I'm Not Jim Pair with Big-Shot Novelist; Gawkiness Ensues

A shaky marriage of diffident vocals and charming, amateurish drumming, the Silos might not have invented alt-country on 1987's Cuba, but leader Walter Salas-Humara wrote simple, effective songs that combined garage-rock drone and shadowed lyricism: "All Falls Away" built itself up from nothing, made itself comfortable with a couple of basic chords, and then nearly faded away in a wash of silvery guitars. Back then, he could revel in how the sun "casts my shadow to the west," but You Are All My People, credited to I'm Not Jim, finds Salas-Humara collaborating with novelist Jonathan Lethem and the production team of Chris Maxwell and Philip Hernandez on a set of songs about caged appetites, cars that get stuck and die, and a world where "so many things can go wrong if you try to understand them." Maxwell and Hernandez construct gawky grooves that encompass Bo Diddley blues and mildly funky basslines, while the lyrics make something of all these literary pretensions, from the spoken-word piece "Walks Into" (where every jukebox contains the Beatles' cover of "Anna" and only the narrator remembers Arthur Alexander) to "Missing Persons," which sensibly asks: "How can you be missing if you made the call?"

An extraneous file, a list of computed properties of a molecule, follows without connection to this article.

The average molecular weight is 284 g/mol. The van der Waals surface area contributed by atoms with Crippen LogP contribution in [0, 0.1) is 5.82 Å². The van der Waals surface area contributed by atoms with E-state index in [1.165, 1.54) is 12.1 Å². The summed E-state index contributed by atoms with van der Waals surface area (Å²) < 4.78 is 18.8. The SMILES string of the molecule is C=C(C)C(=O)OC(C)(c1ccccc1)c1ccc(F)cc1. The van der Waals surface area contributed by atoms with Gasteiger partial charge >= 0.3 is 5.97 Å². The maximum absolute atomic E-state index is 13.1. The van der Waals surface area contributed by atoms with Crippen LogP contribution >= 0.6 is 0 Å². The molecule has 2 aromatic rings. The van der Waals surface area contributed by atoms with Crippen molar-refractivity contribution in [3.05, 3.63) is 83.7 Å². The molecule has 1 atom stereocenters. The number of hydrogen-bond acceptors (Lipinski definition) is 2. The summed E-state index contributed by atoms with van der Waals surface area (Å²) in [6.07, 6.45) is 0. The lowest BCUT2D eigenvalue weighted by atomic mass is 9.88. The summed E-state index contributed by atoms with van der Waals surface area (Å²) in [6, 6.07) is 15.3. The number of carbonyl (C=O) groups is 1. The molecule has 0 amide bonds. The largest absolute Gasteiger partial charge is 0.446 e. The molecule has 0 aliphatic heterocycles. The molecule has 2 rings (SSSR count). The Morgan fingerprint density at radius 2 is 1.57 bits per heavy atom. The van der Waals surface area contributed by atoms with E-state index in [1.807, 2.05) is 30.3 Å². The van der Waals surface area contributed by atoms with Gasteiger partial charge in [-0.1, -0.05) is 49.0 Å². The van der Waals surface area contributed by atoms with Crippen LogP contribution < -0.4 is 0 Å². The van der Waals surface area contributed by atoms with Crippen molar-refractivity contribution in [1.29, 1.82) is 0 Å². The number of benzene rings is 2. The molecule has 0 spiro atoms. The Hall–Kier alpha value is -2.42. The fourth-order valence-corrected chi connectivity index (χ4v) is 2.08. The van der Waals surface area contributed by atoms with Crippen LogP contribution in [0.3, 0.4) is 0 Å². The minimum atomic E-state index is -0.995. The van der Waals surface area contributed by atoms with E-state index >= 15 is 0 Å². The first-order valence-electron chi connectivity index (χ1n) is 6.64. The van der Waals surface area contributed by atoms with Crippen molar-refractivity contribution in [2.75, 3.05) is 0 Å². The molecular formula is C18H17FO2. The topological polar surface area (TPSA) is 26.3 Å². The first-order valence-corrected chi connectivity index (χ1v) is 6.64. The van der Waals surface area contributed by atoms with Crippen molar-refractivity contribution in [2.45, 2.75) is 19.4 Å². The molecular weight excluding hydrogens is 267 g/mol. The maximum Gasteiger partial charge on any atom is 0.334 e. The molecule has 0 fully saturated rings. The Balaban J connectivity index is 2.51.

The textures—and the jokes—work fine, but the songwriting reveals a collective mind steeped in rock 'n' roll verities. This being alt-country or something like it, the basics are what these guys suggest as an antidote to the cruel, crowded world. If "Amanda Morning" celebrates a typically elusive party girl, "Uncomplicated" feels like an emergency water-landing engineered by a party of drunks. And the brilliant "Elevated Plane" gets I'm Not Jim up above the fray, where they don't belong, celebrating the same old indecision with an assurance that real life seldom demonstrates.

 
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